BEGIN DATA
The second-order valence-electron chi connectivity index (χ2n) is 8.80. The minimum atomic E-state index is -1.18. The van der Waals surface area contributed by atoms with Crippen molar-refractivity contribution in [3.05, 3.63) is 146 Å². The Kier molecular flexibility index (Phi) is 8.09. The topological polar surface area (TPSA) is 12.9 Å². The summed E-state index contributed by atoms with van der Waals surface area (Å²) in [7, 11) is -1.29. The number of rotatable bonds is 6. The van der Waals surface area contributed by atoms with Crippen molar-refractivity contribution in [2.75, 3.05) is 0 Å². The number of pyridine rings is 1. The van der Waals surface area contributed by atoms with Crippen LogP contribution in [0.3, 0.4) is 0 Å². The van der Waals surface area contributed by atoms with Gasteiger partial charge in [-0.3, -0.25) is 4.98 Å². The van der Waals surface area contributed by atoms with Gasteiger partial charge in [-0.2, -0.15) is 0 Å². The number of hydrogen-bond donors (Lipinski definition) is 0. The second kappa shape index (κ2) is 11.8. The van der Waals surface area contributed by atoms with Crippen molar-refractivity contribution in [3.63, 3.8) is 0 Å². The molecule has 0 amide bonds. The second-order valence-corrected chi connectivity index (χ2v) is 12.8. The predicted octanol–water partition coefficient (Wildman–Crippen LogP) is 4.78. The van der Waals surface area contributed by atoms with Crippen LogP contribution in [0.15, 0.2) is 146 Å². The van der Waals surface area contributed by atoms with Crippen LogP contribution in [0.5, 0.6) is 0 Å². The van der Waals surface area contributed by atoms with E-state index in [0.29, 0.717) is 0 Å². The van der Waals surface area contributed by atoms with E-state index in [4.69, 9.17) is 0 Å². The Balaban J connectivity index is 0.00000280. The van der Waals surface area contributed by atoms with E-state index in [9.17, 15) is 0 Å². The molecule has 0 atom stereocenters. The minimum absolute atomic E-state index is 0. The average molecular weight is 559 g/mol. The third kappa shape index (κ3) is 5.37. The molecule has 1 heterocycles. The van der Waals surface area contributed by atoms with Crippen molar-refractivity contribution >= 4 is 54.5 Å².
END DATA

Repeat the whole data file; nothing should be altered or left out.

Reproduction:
The second-order valence-electron chi connectivity index (χ2n) is 8.80. The minimum atomic E-state index is -1.18. The van der Waals surface area contributed by atoms with Crippen molar-refractivity contribution in [3.05, 3.63) is 146 Å². The Kier molecular flexibility index (Phi) is 8.09. The topological polar surface area (TPSA) is 12.9 Å². The summed E-state index contributed by atoms with van der Waals surface area (Å²) in [7, 11) is -1.29. The number of rotatable bonds is 6. The van der Waals surface area contributed by atoms with Crippen molar-refractivity contribution in [2.75, 3.05) is 0 Å². The number of pyridine rings is 1. The van der Waals surface area contributed by atoms with Crippen LogP contribution in [0.3, 0.4) is 0 Å². The van der Waals surface area contributed by atoms with Gasteiger partial charge in [-0.3, -0.25) is 4.98 Å². The van der Waals surface area contributed by atoms with Gasteiger partial charge in [-0.2, -0.15) is 0 Å². The number of hydrogen-bond donors (Lipinski definition) is 0. The second kappa shape index (κ2) is 11.8. The van der Waals surface area contributed by atoms with Crippen molar-refractivity contribution in [3.63, 3.8) is 0 Å². The molecule has 0 amide bonds. The second-order valence-corrected chi connectivity index (χ2v) is 12.8. The predicted octanol–water partition coefficient (Wildman–Crippen LogP) is 4.78. The van der Waals surface area contributed by atoms with Crippen LogP contribution in [0.15, 0.2) is 146 Å². The van der Waals surface area contributed by atoms with Crippen LogP contribution in [0.5, 0.6) is 0 Å². The van der Waals surface area contributed by atoms with E-state index in [0.29, 0.717) is 0 Å². The van der Waals surface area contributed by atoms with E-state index in [4.69, 9.17) is 0 Å². The Balaban J connectivity index is 0.00000280. The van der Waals surface area contributed by atoms with E-state index in [9.17, 15) is 0 Å². The molecule has 0 atom stereocenters. The minimum absolute atomic E-state index is 0. The average molecular weight is 559 g/mol. The third kappa shape index (κ3) is 5.37. The molecule has 1 heterocycles. The van der Waals surface area contributed by atoms with Crippen molar-refractivity contribution >= 4 is 54.5 Å².